Thursday, May 08, 2008

Not An Easy Gig

Many newspapers with online editions now have a place at the bottom of articles where readers can post their comments about the article. Like everything else about the anonymous world of the Internet, this brings out lots of nasty people making nasty comments. It seems to me many people just use these forums to vent their anger over the sorry state of the their own lives, rather than contributing any thoughtful comment about the newspaper article in question. I much preferred the “old days” when if you wanted a letter to the editor published, you had to give the newspaper your real name and phone number so they could call and verify you were who you said you were—and you had to have your name printed with the letter. This cut down on some of the seriously deranged commentary that otherwise would have occurred.

My father’s motto was: “Let’s all be nice.” He usually meant that in the form of an order rather than a suggestion. The subtext was, “If you can’t say anything pleasant, just be quiet.” He’d be shocked to see the rudeness that passes for “discussion” on the Internet. I also doubt he’d waste his time reading any of it.

I’ve been noticing in some of the NFL articles in various newspapers that the comments being posted have a common thread: “This article is so boring.” “This writer has nothing new to say.”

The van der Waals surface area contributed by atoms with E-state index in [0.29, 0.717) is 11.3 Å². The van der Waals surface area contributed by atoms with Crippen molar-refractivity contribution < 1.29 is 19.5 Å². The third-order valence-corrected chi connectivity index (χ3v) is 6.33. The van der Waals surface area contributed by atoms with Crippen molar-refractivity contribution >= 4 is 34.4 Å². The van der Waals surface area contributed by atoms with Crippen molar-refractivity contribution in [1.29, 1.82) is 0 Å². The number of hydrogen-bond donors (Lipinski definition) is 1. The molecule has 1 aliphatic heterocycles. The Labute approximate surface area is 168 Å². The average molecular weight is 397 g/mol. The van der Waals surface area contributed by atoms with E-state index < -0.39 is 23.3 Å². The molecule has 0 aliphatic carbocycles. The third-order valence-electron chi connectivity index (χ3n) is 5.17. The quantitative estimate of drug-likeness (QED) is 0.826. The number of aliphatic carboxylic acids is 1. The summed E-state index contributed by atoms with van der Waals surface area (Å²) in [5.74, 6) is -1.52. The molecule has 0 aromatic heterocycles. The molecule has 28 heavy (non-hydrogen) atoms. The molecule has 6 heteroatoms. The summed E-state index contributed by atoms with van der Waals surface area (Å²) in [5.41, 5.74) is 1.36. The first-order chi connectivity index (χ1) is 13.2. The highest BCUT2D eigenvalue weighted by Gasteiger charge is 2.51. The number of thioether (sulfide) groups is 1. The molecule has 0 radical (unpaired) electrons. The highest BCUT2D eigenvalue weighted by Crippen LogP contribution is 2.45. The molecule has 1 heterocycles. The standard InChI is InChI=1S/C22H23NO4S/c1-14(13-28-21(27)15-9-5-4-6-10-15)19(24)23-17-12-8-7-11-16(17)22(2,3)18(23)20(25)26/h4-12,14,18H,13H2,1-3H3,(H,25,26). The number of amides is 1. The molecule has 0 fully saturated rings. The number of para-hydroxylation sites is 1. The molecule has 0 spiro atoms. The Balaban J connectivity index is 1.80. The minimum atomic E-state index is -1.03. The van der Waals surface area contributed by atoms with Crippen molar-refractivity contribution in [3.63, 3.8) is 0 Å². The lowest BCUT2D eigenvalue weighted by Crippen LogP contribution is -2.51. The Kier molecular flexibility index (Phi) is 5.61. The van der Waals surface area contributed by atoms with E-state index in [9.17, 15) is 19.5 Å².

It’s called the offseason, people. The writer doesn’t have anything new to say because nothin’ is happening. We bring this situation of weak content on ourselves because we visit our football web sites every day, the newspaper takes note of the huge number of visitors and assigns writers to come up with “fresh” content every day. Maybe we should be a little more understanding of the struggles these writers go through.

Being a newspaper writer or columnist is not an easy gig, even when exciting things are happening. News-wise, the NFL is in the doldrums this time of year. There’s nothing the writers can do about it. Maybe we should cut them some slack. How about posting things like: “Great grammar in that article! Congrats” or “I always learn new vocabulary words when I read your stories. Keep up the good work.”

Imagine that, a kinder, gentler Internet.

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